Last fall, prep football coaches and athletic trainers across the country found themselves learning to more accurately diagnose concussions on the fly, all in attempts to better respond to more stringent regulations designed to limit teen injuries. Those efforts met with mixed results, with coaches desperate to protect their players, but also hesitant to lose a key player.
Well, that in-game process may have just become easier, for one simple reason. You guessed it: There's an app for that.
As reported by the News & Observer, The Gadgeteer and a handful of other sources, there's a new smartphone, iPad and iPod application on the block that could dramatically ease the concussion diagnosis process for relative head trauma novices. It's called Concussion Recognition & Response, and has been designed by a group called Pyschological Assessment Resources, Inc. The new app will walk coaches or trainers through a question-by-question, 14-step analysis process to determine whether a player has suffered a concussion while competing in a game or practice.
In fact, the app does even more than that: It will grab the GPS location off the phone its being run on as a location provider and provide a direct button with which to signal for an ambulance if the app determines one is needed.
"We have a lot of good information out there in a written form, but we wanted something that would pull it together and be very easy to use," Dr. Gerard A. Gioia, one of the app's creators, told the News & Observer. "With the paper version, you have to negotiate through the pages. With the app, we can deliver information and take in information."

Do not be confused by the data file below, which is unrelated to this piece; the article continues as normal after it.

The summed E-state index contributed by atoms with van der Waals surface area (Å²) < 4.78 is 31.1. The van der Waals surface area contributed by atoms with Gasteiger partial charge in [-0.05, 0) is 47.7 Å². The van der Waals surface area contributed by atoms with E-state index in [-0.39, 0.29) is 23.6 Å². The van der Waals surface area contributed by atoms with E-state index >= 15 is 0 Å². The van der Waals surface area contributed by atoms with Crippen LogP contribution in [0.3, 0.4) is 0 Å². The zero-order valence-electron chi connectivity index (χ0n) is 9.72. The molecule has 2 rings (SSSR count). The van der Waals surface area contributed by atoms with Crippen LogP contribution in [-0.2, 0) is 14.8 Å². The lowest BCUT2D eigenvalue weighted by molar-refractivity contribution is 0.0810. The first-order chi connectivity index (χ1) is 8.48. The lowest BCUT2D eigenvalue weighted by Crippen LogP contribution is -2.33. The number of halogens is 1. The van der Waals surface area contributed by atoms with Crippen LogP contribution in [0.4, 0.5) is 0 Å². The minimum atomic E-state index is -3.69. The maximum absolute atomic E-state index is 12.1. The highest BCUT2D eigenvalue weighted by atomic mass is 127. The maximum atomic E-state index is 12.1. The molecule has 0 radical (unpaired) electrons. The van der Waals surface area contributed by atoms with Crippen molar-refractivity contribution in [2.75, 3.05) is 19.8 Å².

While the app's primary purpose is geared towards evaluating a potential brain injury on the spot, it also includes additional information for parents and others providing guidance to determine when it is safe for an athlete to return to action, and how to treat them until then.
If the $3.99 cost of the app was a stumbling block for any potential parent or coach purchaser, they can at least take heart in knowing that the proceeds from their purchase will go to the Matthew Gfeller Center at UNC Chapel Hill and to the Children's National Medical Center in Washington, D.C., both of which have connections to Gioia's clinical and research career.
Naturally, it's unrealistic to assume that a simple app will dramatically decrease the number of concussions in prep sports. Yet it still may be able to make a significant difference according to athletic trainers who have seen its demo version, including Middle Creek (N.C.) High certified athletic trainer Bill Burniston.
"You really wonder if kids are injured away from school and they go untreated because parents or coaches didn't recognize the signs and symptoms.
"This app could really help."